Part of the reason I think most of the current outlooks undersize the market is there is a natural tendency of analysts and forecasters to be conservative. I remember very clearly in 2010 when I created GigaOM’s first tablet forecasts, the consensus forecast for tablets was in the area of 2-3 million for 2010. I knew that since Apple was going big on the device and they had an ability to create new markets unlike any other company, the market would be bigger.
Even with that in mind, I still under-forecasted when I had the market at just over 6 million, and mine was one of the more aggressive forecasts out there. In the end, 2010 saw Apple moving about 15 million iPads, and now the tablet market is a 230 million unit market.
Smartphones weren’t that different. Back in 2005 and 2006, most industry analyst forecasts had smartphones growing, but most had the feature phone market continuing to dominate through this decade, in part because the iPhone had yet to appear and show everyone that the market is more than just a professional user market (as the Blackberry kind of defined the smartphone market as in most people’s minds).
Now with smartwatches, I think we’re seeing the limits once again of the typical forecaster’s imagination. Most see the basic smartwatches on the market today and simply extrapolate forward, not really considering how smartwatches could:
- easily start to eat into the low-end smartphone market
- create entirely new categories in watch sub-segments such as the durable, fitness and children’s space
- and how major watch maker such as Swatch, Timex and others will likely integrate smartwatch capabilities into watch lines once they feel the heat from the technology-side movers like Apple and Google.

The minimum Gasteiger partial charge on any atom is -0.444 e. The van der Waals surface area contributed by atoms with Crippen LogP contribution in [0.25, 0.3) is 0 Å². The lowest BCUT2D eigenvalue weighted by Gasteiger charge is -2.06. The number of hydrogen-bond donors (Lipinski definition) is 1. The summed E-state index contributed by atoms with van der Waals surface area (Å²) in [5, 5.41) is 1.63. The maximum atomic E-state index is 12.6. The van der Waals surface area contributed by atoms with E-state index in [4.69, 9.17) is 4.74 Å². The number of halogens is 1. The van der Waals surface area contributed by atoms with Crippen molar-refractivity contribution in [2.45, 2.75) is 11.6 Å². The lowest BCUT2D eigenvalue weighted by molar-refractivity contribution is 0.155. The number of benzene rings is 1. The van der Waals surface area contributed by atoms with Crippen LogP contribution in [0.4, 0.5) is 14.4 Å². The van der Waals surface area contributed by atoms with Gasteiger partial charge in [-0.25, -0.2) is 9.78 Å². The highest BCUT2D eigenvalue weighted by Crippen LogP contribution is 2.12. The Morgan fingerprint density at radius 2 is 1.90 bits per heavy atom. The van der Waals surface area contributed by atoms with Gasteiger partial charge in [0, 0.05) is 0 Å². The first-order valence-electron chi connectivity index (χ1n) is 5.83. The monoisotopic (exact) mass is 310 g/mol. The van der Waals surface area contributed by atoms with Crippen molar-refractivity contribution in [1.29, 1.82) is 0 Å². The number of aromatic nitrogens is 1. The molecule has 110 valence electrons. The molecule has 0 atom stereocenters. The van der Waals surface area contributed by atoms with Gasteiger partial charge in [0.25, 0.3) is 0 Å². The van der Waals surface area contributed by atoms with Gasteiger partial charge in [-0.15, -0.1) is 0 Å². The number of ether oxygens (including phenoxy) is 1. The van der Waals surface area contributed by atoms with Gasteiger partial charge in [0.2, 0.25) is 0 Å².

Could my forecast be too aggressive? Sure it could.
But I don’t think it is. The watch market is a 1.2 billion unit market annually, and there are 7 billion mobile subscribers worldwide. Fairly modest penetration into those markets will create a significant opportunity beyond what most forecasts anticipate today.
Many more viewers say they will change their pay TV service in 2013 — but, despite greater planned adoption of new internet TV replacements, research suggests subscribers are more likely to simply remove channels from their packages.
Mad Men are moving their money – the internet will take more advertising dollars than newspapers and magazines combined by 2015, according to latest forecasts.
Ad spending online will grow by 16 percent next year and hit 21.4 percent by the following year, according to a ZenithOptimedia forecast.
I’ve never seen an industry change faster than digital publishing, where the sudden love of e-books created a “backdraft” that set the entire value chain aflame. These three large-scale shifts will result in a U.S. e-book marketplace that exceeds $5 billion by 2016.
Although Apple’s iPad has everyone’s attention, the tablet wars won’t be fought and won this year alone. A number of contenders are on the way and this disparity in platforms and form factors will help increase tablet sales 54 percent per year through 2015.
Americans love their TV much more than they love YouTube, Hulu and Netflix streaming, but this is going to change: A new report from The Diffusion Group estimates that U.S.-based consumers will watch more Internet-delivered video than traditional broadcast or cable TV by 2010.
Forrester issued an optimistic report today forecasting a 6.6 percent rise in U.S. tech spending in 2010. The beneficiaries of the hoped-for rise in fortunes will be server makers, followed by communications vendors and software providers.